At the Duke Comprehensive Epilepsy Center (DCEC), in addition to providing the highest quality of care to our patients, we are committed to world class research to treat and cure epilepsy. Our scientific program spans a wide range of topics in three distinct areas: basic, translational, and clinical
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Basic Science Researchers

Our basic science research focuses on understanding the origins and mechanisms of epilepsy in the brain. This includes work on the genetic causes of epilepsy as well as understanding the biochemical pathways responsible for epilepsy. We are also using data from patients with epilepsy to improve our basic understanding of how the brain works.

Assistant Professor in Neurology
Duke School of Medicine Distinguished Professor in Neuroscience
Assistant Professor in Neurology

Translational Science Researchers

Our translational work focuses on developing advanced tools to diagnose, treat, and cure epilepsy. This includes work on biomarkers in the blood to help with the diagnosis and classification of epilepsy and advanced imaging techniques to help identify parts of the brain responsible for seizures  We are also currently developing new electrode technologies to better identify seizure onset zones for surgery and tools to modulate brain activity to prevent seizures 

Assistant Professor in Neurology
Assistant Professor of Neurosurgery
Associate Professor of Biomedical Engineering

Clinical Researchers

Run by Professor of Neurology Birgit Frauscher, MD, PhD, the Lab for Analytical Neurophysiology (ANPHY Lab) seeks to employ a variety of quantifiable tools in order to shed light on neurophysiological and pathological processes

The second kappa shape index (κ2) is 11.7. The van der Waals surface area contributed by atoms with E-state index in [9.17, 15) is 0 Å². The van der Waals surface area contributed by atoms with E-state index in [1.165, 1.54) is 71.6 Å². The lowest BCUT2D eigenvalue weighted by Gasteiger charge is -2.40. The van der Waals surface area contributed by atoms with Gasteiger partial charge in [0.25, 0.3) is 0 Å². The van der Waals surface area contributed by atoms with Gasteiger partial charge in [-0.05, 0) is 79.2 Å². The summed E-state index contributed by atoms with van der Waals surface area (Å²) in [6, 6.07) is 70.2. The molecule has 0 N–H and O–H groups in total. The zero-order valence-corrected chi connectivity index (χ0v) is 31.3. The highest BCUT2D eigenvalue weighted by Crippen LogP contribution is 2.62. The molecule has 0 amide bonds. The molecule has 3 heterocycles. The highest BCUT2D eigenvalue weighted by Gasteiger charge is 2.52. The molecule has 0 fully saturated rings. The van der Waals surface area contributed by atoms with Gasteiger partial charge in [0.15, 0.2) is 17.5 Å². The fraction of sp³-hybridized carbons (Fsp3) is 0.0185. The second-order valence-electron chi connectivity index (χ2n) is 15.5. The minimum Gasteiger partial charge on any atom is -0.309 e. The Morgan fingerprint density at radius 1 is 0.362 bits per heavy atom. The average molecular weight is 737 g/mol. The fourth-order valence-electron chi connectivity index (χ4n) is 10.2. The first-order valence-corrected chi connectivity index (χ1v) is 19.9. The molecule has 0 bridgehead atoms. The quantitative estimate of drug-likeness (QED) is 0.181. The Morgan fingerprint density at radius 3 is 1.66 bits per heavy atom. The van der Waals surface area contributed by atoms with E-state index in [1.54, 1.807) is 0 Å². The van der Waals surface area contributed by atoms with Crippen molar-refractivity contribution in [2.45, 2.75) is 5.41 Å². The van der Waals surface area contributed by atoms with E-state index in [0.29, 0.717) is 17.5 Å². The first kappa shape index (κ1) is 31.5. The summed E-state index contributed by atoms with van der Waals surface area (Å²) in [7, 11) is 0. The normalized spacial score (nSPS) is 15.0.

Our clinical work investigates new techniques for the analysis of EEG and other data from patients with epilepsy, new drugs and devices for treatment of epilepsy, as well as quality and process improvements for a better quality of care for patients. The overall goal of the research program of the DCEC is to provide more extensive and better treatment opportunities for patients suffering from epilepsy.

To find information about clinical trials being done at Duke, please go to

Labs Associated with the DCEC

The Anphy Lab

Birgit Frauscher's, MD, PhD Lab for Analytical Neurophysiology seeks to employ a variety of quantifiable tools in order to shed light on neurophysiological and pathological processes   

The Cogan Lab

The Cogan Lab studies speech, language, and cognition using invasive electrophysiological recordings (ECoG, SEEG, µECoG).

Grill Lab

We use engineering approaches to understand and control neural function. Our research and development efforts are focused on devices that use electrical activation of the nervous system to restore function to individuals with neurological impairment.

Southwell Lab

Our research group seeks to improve the treatment of neurologic diseases and injuries.  We study the development and function of neurons, one of the cellular components of brain circuits, as well as the neural signals that brain circuits produce. 

Viventi Lab

Our research applies innovations in flexible electronics to create new technology for interfacing with the brain at a much finer scale and with broader coverage than previously possible. We create new tools for neuroscience research and technology to diagnose and treat neurological disorders, such as epilepsy.